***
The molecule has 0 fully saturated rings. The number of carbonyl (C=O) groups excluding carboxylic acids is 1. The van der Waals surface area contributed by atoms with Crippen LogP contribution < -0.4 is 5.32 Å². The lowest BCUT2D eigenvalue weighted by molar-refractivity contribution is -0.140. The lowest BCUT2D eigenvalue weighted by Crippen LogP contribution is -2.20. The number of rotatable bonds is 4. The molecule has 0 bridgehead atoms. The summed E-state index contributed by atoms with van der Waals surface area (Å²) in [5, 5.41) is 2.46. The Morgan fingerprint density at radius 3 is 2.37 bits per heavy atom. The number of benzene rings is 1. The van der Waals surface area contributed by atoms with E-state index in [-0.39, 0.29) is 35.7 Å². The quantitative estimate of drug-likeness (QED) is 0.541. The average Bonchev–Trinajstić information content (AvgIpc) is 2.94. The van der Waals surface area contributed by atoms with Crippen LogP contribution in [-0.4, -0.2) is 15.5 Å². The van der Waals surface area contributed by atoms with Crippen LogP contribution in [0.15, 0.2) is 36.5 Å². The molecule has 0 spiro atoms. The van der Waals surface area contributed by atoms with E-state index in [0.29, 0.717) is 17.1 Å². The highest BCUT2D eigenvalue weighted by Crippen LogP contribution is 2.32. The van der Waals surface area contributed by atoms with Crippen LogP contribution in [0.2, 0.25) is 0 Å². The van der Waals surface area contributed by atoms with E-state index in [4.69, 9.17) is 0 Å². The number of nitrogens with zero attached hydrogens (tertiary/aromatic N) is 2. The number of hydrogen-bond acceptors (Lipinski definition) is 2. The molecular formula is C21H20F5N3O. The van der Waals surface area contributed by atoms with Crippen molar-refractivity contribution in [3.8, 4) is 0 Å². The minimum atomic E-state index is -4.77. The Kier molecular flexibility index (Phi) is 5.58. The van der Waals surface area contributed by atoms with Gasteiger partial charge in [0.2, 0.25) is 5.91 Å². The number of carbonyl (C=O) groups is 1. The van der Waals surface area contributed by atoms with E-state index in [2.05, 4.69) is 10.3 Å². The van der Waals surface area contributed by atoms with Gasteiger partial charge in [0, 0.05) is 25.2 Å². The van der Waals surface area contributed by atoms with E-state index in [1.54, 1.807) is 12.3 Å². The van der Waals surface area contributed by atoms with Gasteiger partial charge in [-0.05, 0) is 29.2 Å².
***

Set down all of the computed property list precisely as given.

The molecule has 0 fully saturated rings. The number of carbonyl (C=O) groups excluding carboxylic acids is 1. The van der Waals surface area contributed by atoms with Crippen LogP contribution < -0.4 is 5.32 Å². The lowest BCUT2D eigenvalue weighted by molar-refractivity contribution is -0.140. The lowest BCUT2D eigenvalue weighted by Crippen LogP contribution is -2.20. The number of rotatable bonds is 4. The molecule has 0 bridgehead atoms. The summed E-state index contributed by atoms with van der Waals surface area (Å²) in [5, 5.41) is 2.46. The Morgan fingerprint density at radius 3 is 2.37 bits per heavy atom. The number of benzene rings is 1. The van der Waals surface area contributed by atoms with E-state index in [-0.39, 0.29) is 35.7 Å². The quantitative estimate of drug-likeness (QED) is 0.541. The average Bonchev–Trinajstić information content (AvgIpc) is 2.94. The van der Waals surface area contributed by atoms with Crippen LogP contribution in [-0.4, -0.2) is 15.5 Å². The van der Waals surface area contributed by atoms with Crippen LogP contribution in [0.15, 0.2) is 36.5 Å². The molecule has 0 spiro atoms. The van der Waals surface area contributed by atoms with E-state index in [0.29, 0.717) is 17.1 Å². The highest BCUT2D eigenvalue weighted by Crippen LogP contribution is 2.32. The van der Waals surface area contributed by atoms with Crippen LogP contribution in [0.2, 0.25) is 0 Å². The van der Waals surface area contributed by atoms with E-state index in [4.69, 9.17) is 0 Å². The number of nitrogens with zero attached hydrogens (tertiary/aromatic N) is 2. The number of hydrogen-bond acceptors (Lipinski definition) is 2. The molecular formula is C21H20F5N3O. The van der Waals surface area contributed by atoms with Crippen molar-refractivity contribution in [3.8, 4) is 0 Å². The minimum atomic E-state index is -4.77. The Kier molecular flexibility index (Phi) is 5.58. The van der Waals surface area contributed by atoms with Gasteiger partial charge in [0.2, 0.25) is 5.91 Å². The number of carbonyl (C=O) groups is 1. The van der Waals surface area contributed by atoms with E-state index in [2.05, 4.69) is 10.3 Å². The van der Waals surface area contributed by atoms with Gasteiger partial charge in [0, 0.05) is 25.2 Å². The van der Waals surface area contributed by atoms with E-state index in [1.54, 1.807) is 12.3 Å². The van der Waals surface area contributed by atoms with Gasteiger partial charge in [-0.05, 0) is 29.2 Å².